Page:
It is fair to say that no product is perfect. Software-driven products tend to be complex, and so are subject to “bugs” or simply outright errors. As users provide feedback, as problems were fixed, and important features added, a new problem arose: how to get the improvements into the user’s version of the product? Two barriers had to be crossed: that of cheap delivery of updates, and that of user apathy in installing those updates.
For makers of software that runs on personal computers, the ubiquitous nature of the Internet solved both problems. That the Internet provides cheap delivery is obvious, but it also allows the software to learn of and self-install updates. The Firefox browser is perhaps one of the finest examples of self-updating software, alerting the user that the update has occurred only after the fact.
Server companies are now complaining through ISDCF that their products aren’t being updated properly. As a result, the ISDCF website now advertises the current software versions that users should be using. Exhibitors are encouraged to review the software versions in their equipment with those posted by ISDCF. But it remains to be seen if posting a list is enough to encourage exhibitors to update.
There are interdependencies to consider. While a user would likely be very annoyed if a software update on a personal computer caused an another program to crash, such problems are unlikely to impact revenue. Recreate that problem in a cinema, however, and there is likely to be a revenue impact. Servers interact with projectors, library servers, and theater management systems. Theater management systems interact with point-of-sale systems and library servers. When these are not all provided by the same software manufacturer, the interdependencies become difficult and expensive to manage. For many exhibitors, the temperament towards upgrades is “better the devil they know than the devil they don’t.”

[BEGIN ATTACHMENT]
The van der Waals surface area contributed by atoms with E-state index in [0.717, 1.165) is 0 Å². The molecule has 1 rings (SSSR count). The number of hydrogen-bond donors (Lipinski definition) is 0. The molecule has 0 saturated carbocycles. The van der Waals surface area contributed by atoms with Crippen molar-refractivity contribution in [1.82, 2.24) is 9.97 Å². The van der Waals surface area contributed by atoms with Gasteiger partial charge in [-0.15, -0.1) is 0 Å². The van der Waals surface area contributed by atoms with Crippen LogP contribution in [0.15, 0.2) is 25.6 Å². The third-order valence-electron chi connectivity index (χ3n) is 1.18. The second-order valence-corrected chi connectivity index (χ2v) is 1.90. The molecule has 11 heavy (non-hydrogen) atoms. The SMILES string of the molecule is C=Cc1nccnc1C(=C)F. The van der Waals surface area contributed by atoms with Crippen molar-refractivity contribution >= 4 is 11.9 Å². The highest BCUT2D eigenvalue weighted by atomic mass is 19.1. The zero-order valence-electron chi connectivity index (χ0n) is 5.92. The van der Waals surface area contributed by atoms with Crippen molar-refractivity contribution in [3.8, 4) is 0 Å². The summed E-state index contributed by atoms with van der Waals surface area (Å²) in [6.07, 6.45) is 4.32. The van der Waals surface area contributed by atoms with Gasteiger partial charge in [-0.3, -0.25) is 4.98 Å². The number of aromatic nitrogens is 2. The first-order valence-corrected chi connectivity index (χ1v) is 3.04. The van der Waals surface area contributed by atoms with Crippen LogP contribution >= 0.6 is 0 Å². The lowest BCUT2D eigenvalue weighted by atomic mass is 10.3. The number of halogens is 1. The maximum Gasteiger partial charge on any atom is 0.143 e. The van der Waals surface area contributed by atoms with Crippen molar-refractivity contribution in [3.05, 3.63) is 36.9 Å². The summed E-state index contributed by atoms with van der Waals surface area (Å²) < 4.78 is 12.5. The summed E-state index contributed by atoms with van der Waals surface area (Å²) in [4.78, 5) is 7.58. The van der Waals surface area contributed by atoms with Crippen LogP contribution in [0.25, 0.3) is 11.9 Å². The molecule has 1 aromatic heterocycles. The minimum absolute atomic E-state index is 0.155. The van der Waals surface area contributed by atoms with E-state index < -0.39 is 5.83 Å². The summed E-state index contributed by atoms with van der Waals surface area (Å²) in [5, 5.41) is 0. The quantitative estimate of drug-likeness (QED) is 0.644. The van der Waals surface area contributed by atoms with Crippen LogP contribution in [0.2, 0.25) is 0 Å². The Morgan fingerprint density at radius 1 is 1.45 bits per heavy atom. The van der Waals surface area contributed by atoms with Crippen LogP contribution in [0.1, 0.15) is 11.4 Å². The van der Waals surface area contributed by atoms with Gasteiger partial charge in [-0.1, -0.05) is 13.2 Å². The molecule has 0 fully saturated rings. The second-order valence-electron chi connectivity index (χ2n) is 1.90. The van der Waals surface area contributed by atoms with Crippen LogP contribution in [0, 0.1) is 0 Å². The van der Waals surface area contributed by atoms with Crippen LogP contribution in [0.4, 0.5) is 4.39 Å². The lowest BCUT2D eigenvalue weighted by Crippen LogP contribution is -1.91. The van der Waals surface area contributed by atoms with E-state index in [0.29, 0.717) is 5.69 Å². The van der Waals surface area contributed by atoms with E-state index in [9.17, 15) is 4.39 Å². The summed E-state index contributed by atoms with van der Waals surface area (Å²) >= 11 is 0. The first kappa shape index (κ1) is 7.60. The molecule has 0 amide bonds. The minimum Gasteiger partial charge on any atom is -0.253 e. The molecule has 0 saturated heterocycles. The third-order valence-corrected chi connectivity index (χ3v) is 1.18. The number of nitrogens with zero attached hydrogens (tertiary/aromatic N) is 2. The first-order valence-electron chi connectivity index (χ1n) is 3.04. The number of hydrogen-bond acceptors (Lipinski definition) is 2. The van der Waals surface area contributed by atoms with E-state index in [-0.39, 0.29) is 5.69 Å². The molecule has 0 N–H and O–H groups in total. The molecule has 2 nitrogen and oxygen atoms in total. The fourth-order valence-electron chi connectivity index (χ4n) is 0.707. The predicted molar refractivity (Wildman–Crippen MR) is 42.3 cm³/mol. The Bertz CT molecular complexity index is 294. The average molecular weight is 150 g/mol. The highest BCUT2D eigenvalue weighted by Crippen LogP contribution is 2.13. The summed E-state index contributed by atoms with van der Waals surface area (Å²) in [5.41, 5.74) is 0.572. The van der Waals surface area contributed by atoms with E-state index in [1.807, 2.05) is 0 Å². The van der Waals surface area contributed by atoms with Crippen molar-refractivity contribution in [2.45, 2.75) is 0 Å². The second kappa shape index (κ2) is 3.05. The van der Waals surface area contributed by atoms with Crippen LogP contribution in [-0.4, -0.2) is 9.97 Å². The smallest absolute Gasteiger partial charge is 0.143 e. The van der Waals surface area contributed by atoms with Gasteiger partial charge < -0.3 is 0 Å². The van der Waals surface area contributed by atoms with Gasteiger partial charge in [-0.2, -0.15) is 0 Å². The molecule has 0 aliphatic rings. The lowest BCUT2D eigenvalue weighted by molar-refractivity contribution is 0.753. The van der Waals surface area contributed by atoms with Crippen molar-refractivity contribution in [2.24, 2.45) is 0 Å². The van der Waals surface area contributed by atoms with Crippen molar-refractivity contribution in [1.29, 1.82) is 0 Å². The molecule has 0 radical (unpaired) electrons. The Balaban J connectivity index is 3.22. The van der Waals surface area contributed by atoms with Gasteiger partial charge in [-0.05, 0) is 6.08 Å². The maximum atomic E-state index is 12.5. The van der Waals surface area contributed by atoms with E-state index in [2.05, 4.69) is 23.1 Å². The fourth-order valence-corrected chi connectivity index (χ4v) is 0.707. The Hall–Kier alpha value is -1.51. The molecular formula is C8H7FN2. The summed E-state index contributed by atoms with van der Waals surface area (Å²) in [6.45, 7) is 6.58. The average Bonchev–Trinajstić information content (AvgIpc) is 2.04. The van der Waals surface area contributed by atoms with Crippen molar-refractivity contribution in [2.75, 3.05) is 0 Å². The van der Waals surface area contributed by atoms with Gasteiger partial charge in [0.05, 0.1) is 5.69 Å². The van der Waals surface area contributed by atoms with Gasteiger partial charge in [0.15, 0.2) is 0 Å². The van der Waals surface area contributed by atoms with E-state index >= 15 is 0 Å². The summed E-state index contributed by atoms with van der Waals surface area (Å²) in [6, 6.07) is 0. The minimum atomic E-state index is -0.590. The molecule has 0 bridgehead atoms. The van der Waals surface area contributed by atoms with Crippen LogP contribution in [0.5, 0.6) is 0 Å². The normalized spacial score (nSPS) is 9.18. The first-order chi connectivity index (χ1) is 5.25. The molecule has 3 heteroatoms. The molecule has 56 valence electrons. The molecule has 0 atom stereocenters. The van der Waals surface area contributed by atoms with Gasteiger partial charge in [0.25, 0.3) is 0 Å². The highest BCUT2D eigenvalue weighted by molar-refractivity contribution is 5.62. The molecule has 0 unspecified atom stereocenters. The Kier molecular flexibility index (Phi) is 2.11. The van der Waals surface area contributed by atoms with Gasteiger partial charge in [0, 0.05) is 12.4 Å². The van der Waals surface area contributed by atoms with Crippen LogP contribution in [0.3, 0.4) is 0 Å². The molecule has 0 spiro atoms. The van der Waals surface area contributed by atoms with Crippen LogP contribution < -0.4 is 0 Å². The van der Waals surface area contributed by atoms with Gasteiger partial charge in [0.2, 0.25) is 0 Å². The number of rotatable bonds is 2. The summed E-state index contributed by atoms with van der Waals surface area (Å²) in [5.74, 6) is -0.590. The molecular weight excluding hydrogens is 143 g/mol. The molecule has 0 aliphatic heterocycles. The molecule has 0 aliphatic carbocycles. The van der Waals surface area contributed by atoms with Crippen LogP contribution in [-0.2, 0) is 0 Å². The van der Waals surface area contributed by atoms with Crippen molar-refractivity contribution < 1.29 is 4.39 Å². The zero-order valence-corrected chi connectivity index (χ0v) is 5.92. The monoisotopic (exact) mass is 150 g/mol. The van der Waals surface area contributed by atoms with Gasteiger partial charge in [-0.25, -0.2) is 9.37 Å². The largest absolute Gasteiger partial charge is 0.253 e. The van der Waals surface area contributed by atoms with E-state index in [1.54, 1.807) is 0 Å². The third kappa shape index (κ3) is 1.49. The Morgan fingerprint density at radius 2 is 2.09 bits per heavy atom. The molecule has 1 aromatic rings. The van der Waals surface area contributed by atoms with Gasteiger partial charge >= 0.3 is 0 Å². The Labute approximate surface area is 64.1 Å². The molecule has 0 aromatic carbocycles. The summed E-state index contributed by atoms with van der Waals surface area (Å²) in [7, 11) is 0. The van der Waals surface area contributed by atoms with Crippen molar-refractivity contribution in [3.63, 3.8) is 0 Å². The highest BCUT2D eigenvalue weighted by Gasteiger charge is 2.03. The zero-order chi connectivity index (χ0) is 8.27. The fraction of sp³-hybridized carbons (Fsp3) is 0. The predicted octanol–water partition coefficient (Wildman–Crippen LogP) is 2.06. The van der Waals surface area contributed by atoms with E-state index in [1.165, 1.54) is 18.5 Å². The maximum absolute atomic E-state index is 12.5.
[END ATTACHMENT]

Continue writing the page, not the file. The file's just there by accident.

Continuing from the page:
For the makers of software, interdependencies pose complex support issues. Product companies will eventually recognize the need to include extensive software support in their cost of goods. Exhibitors will eventually find that it’s cheaper to license software from fewer companies whose products have more breadth. Broader product lines reduce the scope of interdependencies and increase the efficiency of manufacturer-based testing and support. This becomes more fuel for the introduction of enterprise-level software solutions, instead of the stand-alone box solutions that now permeate the industry.
On a completely different front, following its July Plugfest, ISDCF has been planning a follow-up event in Burbank on November 17, in which it is hoped that far fewer bugs will prevail. The Plugfests have become the industry event for testing SMPTE DCP interoperability, with emphasis on accessibility. However, it appears that Regal, with support from NATO, has also announced an accessibility demonstration on November 17 in Washington DC. The Regal-NATO date was made known to the manufacturers slated to participate in the ISDCF event. It’s not known who else was invited to attend. Certainly not your author!